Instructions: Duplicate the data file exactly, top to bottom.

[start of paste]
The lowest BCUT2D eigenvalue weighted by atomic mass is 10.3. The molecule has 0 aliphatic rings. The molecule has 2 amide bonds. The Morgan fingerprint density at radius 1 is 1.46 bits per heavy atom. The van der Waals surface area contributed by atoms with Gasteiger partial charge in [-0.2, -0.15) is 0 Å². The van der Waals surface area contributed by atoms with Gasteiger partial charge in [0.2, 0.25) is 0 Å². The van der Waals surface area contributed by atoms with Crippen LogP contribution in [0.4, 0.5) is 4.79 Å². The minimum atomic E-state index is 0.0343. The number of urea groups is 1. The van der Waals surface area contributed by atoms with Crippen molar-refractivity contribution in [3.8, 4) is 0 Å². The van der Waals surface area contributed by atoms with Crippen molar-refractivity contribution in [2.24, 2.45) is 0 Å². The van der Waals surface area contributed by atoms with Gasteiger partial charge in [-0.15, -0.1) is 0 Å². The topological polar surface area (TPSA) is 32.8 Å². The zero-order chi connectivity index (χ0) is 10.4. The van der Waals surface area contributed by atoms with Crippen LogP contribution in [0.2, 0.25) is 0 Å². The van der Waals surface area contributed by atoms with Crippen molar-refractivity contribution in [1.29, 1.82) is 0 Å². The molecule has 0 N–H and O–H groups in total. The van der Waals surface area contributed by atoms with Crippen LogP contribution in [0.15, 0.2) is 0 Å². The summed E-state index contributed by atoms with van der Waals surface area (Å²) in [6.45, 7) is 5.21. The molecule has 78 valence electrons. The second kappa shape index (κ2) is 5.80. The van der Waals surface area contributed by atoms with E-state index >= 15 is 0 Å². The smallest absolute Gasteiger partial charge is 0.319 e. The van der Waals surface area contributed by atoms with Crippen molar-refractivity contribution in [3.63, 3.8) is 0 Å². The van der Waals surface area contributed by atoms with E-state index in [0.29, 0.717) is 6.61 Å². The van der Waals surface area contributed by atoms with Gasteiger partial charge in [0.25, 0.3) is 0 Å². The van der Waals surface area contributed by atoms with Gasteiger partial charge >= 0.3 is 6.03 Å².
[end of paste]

The lowest BCUT2D eigenvalue weighted by atomic mass is 10.3. The molecule has 0 aliphatic rings. The molecule has 2 amide bonds. The Morgan fingerprint density at radius 1 is 1.46 bits per heavy atom. The van der Waals surface area contributed by atoms with Gasteiger partial charge in [-0.2, -0.15) is 0 Å². The van der Waals surface area contributed by atoms with Gasteiger partial charge in [0.2, 0.25) is 0 Å². The van der Waals surface area contributed by atoms with Crippen LogP contribution in [0.4, 0.5) is 4.79 Å². The minimum atomic E-state index is 0.0343. The number of urea groups is 1. The van der Waals surface area contributed by atoms with Crippen molar-refractivity contribution in [3.8, 4) is 0 Å². The van der Waals surface area contributed by atoms with Crippen molar-refractivity contribution in [2.24, 2.45) is 0 Å². The van der Waals surface area contributed by atoms with Gasteiger partial charge in [-0.15, -0.1) is 0 Å². The topological polar surface area (TPSA) is 32.8 Å². The zero-order chi connectivity index (χ0) is 10.4. The van der Waals surface area contributed by atoms with Crippen LogP contribution in [0.2, 0.25) is 0 Å². The van der Waals surface area contributed by atoms with Crippen molar-refractivity contribution in [1.29, 1.82) is 0 Å². The molecule has 0 N–H and O–H groups in total. The van der Waals surface area contributed by atoms with Crippen LogP contribution in [0.15, 0.2) is 0 Å². The summed E-state index contributed by atoms with van der Waals surface area (Å²) in [6.45, 7) is 5.21. The molecule has 78 valence electrons. The second kappa shape index (κ2) is 5.80. The van der Waals surface area contributed by atoms with E-state index >= 15 is 0 Å². The smallest absolute Gasteiger partial charge is 0.319 e. The van der Waals surface area contributed by atoms with Crippen molar-refractivity contribution in [3.63, 3.8) is 0 Å². The van der Waals surface area contributed by atoms with E-state index in [0.29, 0.717) is 6.61 Å². The van der Waals surface area contributed by atoms with Gasteiger partial charge in [0.25, 0.3) is 0 Å². The van der Waals surface area contributed by atoms with Gasteiger partial charge >= 0.3 is 6.03 Å².